Members of the cultural charity Cinema America have recently been the victims of politically-oriented attacks
Recently, a cultural project seems to have turned into a political one. Recent attacks on members of the charity Cinema America have brought to light questions about political boundaries, with accusations of the charity being anti-fascist. Leaving politics aside for now, let’s consider the cultural upbringing of Cinema America in Rome, to understand the history of why and how this charity came to life.
It was in the lively autumn of 2012 as I, in my first semester at college, would walk out every day from my building and see that exactly on the other side of the street on the crowded Roman road, Via Natale del Grande, something was happening. The old Cinema America had been left to fall apart but young people started gathering around it, and I believe I was lucky to witness the birth of what is now a cultural charity by the same name.
Life is funny in that I saw Cinema America come to life in 2012, and here I am writing about them several years later (and fortunately for me, a graduation later). Cinema America has left an impact on me and on the world that only continues to grow.
Cinema America was originally a movement of young teenagers to keep the old building and movie theater alive, there on Via Natale del Grande in Rome. They wanted to avoid seeing it brought down to become apartments or a parking lot, and instead, they pushed forward a culturally advanced idea. They were sick of how many buildings were degrading in Rome at the time and wanted to at least save this one.
The two-year occupation of these Kids of Cinema America did not only mean planned events with numerous movie screenings, it also defined a social project that left its trace on the city and abroad. Several famous Italian directors and actors like Carlo Verdone, Paolo Sorrentino and Keanu Reeves have supported this project. Movie screenings were not the only events organized, these kids actually worked to reconstruct the building.
In 2014 the original owners of the building on Via Natale del Grande fought to gain their building back and those young people were pushed out. This did not stop them from their mission, though, and they subsequently obtained permission to set up in a small forum nearby. This is where the “Small Cinema America” came to life, and they started organizing cultural events and movie screenings in the nearby square, Piazza San Cosimato. These free screenings were coined “Cinema in the Square” and now famous and prestigious actors gather every summer after the movie screenings to answer questions and start cultural debates. This year, this event even expanded outside of the center of Rome.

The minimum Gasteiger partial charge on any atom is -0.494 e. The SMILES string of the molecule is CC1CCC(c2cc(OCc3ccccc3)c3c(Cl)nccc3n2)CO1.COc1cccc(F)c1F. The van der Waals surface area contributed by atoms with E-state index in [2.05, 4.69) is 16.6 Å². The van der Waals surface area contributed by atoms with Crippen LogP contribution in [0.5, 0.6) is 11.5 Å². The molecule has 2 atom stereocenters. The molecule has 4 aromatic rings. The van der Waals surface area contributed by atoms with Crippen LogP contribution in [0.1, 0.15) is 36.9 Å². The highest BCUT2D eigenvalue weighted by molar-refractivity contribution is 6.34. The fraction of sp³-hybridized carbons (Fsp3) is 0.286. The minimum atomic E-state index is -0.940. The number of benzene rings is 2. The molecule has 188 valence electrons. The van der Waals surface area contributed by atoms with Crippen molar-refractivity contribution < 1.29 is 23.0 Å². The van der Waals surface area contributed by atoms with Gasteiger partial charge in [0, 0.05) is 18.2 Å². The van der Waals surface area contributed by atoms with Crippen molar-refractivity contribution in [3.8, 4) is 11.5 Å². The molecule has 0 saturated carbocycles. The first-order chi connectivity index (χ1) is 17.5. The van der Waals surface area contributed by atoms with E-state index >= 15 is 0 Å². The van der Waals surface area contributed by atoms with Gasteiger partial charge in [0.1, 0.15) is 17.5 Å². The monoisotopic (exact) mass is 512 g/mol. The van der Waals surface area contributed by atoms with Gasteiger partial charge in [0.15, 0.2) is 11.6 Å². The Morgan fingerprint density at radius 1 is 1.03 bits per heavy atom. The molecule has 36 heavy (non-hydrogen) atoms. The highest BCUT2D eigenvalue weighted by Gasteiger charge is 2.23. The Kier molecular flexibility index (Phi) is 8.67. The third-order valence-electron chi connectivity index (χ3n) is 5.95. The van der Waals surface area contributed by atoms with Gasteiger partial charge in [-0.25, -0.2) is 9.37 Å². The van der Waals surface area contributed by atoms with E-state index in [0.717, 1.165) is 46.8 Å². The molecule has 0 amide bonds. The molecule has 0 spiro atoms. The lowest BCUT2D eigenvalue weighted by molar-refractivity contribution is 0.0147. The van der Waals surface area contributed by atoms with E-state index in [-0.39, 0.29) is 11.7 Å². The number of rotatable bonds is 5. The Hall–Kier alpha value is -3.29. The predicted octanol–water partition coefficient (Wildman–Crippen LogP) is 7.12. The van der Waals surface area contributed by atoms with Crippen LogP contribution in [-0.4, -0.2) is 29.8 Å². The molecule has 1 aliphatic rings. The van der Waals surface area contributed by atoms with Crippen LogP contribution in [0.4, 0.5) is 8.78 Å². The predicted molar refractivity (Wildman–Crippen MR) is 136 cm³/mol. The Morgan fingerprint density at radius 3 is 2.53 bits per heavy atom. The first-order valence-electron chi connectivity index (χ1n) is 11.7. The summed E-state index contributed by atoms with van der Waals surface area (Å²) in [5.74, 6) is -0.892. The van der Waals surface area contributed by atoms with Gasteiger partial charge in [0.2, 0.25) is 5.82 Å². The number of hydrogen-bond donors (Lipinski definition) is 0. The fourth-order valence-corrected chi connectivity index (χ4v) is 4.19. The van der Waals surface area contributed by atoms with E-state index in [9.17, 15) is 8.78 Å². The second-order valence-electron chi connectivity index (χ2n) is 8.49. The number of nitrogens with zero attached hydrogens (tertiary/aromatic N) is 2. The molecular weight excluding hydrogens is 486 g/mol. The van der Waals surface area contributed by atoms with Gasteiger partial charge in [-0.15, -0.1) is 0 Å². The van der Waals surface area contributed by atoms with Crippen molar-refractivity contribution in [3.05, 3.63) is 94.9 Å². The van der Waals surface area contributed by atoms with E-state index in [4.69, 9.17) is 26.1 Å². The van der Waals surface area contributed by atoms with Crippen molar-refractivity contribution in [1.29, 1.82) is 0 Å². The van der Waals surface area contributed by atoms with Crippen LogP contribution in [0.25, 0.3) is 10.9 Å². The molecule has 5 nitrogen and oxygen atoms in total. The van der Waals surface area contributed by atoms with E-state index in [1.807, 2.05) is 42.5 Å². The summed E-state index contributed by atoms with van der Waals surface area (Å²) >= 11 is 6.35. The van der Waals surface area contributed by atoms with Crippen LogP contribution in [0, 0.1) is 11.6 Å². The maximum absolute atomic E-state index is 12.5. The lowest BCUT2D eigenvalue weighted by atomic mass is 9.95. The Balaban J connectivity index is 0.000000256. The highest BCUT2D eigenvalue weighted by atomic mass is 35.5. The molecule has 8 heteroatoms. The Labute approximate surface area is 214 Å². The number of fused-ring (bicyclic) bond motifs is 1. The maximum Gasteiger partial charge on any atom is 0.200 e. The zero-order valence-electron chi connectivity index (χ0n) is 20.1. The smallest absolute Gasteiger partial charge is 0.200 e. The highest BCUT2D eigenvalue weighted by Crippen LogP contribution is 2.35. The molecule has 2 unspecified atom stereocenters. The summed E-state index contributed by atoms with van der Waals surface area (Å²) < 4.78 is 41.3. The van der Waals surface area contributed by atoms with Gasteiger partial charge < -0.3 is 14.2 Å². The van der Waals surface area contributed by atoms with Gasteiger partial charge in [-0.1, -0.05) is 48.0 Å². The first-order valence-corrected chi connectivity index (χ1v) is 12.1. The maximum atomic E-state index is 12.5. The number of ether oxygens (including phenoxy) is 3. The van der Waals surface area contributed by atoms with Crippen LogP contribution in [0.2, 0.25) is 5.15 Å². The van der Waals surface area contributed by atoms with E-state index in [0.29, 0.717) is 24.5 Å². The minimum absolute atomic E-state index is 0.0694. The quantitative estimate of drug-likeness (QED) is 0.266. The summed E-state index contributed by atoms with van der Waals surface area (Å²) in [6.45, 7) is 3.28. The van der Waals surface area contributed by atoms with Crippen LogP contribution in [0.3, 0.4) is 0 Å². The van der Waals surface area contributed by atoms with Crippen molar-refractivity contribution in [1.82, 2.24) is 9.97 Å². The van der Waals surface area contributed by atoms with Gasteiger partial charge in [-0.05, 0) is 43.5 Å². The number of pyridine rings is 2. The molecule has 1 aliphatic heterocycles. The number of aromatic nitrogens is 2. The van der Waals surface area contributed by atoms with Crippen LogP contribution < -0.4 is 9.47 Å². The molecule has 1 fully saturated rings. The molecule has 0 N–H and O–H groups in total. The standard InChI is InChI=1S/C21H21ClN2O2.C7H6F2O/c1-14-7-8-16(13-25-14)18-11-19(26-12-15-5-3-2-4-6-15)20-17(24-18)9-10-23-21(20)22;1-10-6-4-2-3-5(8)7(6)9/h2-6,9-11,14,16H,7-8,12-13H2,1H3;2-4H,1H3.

In 2015, the now officially-registered charity Cinema America won the public announcement for selection of the Cinema Troisi, on Via Induno in Rome, officially becoming theirs in 2018. They have since opened donation requests to complete the cinema’s improvements: a studio with 50 seats available 24/7, a theater with over 298 seats and to become the official headquarters of the Cinema America charity.
The Cinema America group can be recognized by what have now been called the “Bordeaux T-shirts” with the charity’s name on the back. The members of the Cinema America have, within the last week, been attacked by apparent fascist supporters. The latest attack seems to have been directed at the charity founder’s girlfriend.
A new hashtag has been growing in popularity online: #iostoconipicchiatori (I support the attackers) and it really raises questions as to why these attacks are being made. Promoting cultural events, which are well-supported by professionals in the field, and making these events free for anyone to participate (at least during the summer) or at a low cost, should be something worth promoting, not attacking. Previously, the “Kids” of Cinema America were also criticized, but for having apparently accepted funding from banks, which seems absurd.
If anyone has a magic wand to make construction costs suddenly disappear — please write to us because I am sure they would be very interested.
Online, these attacks have been confusing, and several other reporters have been questioning this free violence. Attacks without a direct meaning, as if organizing and promoting cultural events were taking a political stand. Hence, the term “free violence” — violence based on the name of…nothing.
If supporting knowledge, arts and cinema cultural is being “anti-fascist,” then everyone should be considered so. And if that’s the case, then let’s please make the “fascists” pay for their tickets when coming to a screening. Violence should not be used, especially when there is no reason or motive behind it.
All of this makes me wonder if the year on my calendar is wrong. It feels like we have gone back about 40 years to a time when supporting the arts was considered partisan. We should not forget that art is knowledge.
Nowadays, knowledge can be expensive. Here is Cinema America lowering the cost and expanding this knowledge to the young, the elderly, and families. They can gather within an environment which is ideally reserved for the young, but exists to be shared among everyone, for the good of a country like ours, which saw the birth of a cinema genre of its own like neorealism.
I will share my support for these “kids” because they demonstrate that this much-criticized generation is actually doing good.